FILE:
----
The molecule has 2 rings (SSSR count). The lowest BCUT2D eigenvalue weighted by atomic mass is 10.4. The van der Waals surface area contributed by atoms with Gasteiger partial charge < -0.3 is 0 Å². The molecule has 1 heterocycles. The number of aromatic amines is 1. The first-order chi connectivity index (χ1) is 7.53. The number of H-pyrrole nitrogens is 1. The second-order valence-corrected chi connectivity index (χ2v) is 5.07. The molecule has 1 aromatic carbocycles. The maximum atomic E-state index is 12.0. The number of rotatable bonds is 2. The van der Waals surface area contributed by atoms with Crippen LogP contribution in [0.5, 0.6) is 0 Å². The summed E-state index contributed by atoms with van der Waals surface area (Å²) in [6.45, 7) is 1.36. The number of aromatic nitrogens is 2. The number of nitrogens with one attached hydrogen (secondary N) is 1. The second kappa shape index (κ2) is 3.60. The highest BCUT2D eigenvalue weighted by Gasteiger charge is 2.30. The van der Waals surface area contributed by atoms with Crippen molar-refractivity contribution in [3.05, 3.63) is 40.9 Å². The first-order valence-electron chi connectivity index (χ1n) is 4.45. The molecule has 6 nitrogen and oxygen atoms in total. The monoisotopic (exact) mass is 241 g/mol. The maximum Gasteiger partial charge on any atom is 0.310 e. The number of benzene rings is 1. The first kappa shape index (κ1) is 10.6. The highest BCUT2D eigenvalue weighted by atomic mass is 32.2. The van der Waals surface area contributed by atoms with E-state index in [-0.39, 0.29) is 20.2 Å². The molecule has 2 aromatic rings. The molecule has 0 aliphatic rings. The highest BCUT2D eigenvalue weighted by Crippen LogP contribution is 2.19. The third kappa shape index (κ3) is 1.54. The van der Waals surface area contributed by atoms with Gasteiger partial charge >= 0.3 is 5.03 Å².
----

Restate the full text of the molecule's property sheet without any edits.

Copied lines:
The molecule has 2 rings (SSSR count). The lowest BCUT2D eigenvalue weighted by atomic mass is 10.4. The van der Waals surface area contributed by atoms with Gasteiger partial charge < -0.3 is 0 Å². The molecule has 1 heterocycles. The number of aromatic amines is 1. The first-order chi connectivity index (χ1) is 7.53. The number of H-pyrrole nitrogens is 1. The second-order valence-corrected chi connectivity index (χ2v) is 5.07. The molecule has 1 aromatic carbocycles. The maximum atomic E-state index is 12.0. The number of rotatable bonds is 2. The van der Waals surface area contributed by atoms with Crippen LogP contribution in [0.5, 0.6) is 0 Å². The summed E-state index contributed by atoms with van der Waals surface area (Å²) in [6.45, 7) is 1.36. The number of aromatic nitrogens is 2. The number of nitrogens with one attached hydrogen (secondary N) is 1. The second kappa shape index (κ2) is 3.60. The highest BCUT2D eigenvalue weighted by Gasteiger charge is 2.30. The van der Waals surface area contributed by atoms with Crippen molar-refractivity contribution in [3.05, 3.63) is 40.9 Å². The first-order valence-electron chi connectivity index (χ1n) is 4.45. The molecule has 6 nitrogen and oxygen atoms in total. The monoisotopic (exact) mass is 241 g/mol. The maximum Gasteiger partial charge on any atom is 0.310 e. The number of benzene rings is 1. The first kappa shape index (κ1) is 10.6. The highest BCUT2D eigenvalue weighted by atomic mass is 32.2. The van der Waals surface area contributed by atoms with E-state index in [-0.39, 0.29) is 20.2 Å². The molecule has 2 aromatic rings. The molecule has 0 aliphatic rings. The highest BCUT2D eigenvalue weighted by Crippen LogP contribution is 2.19. The third kappa shape index (κ3) is 1.54. The van der Waals surface area contributed by atoms with Gasteiger partial charge >= 0.3 is 5.03 Å².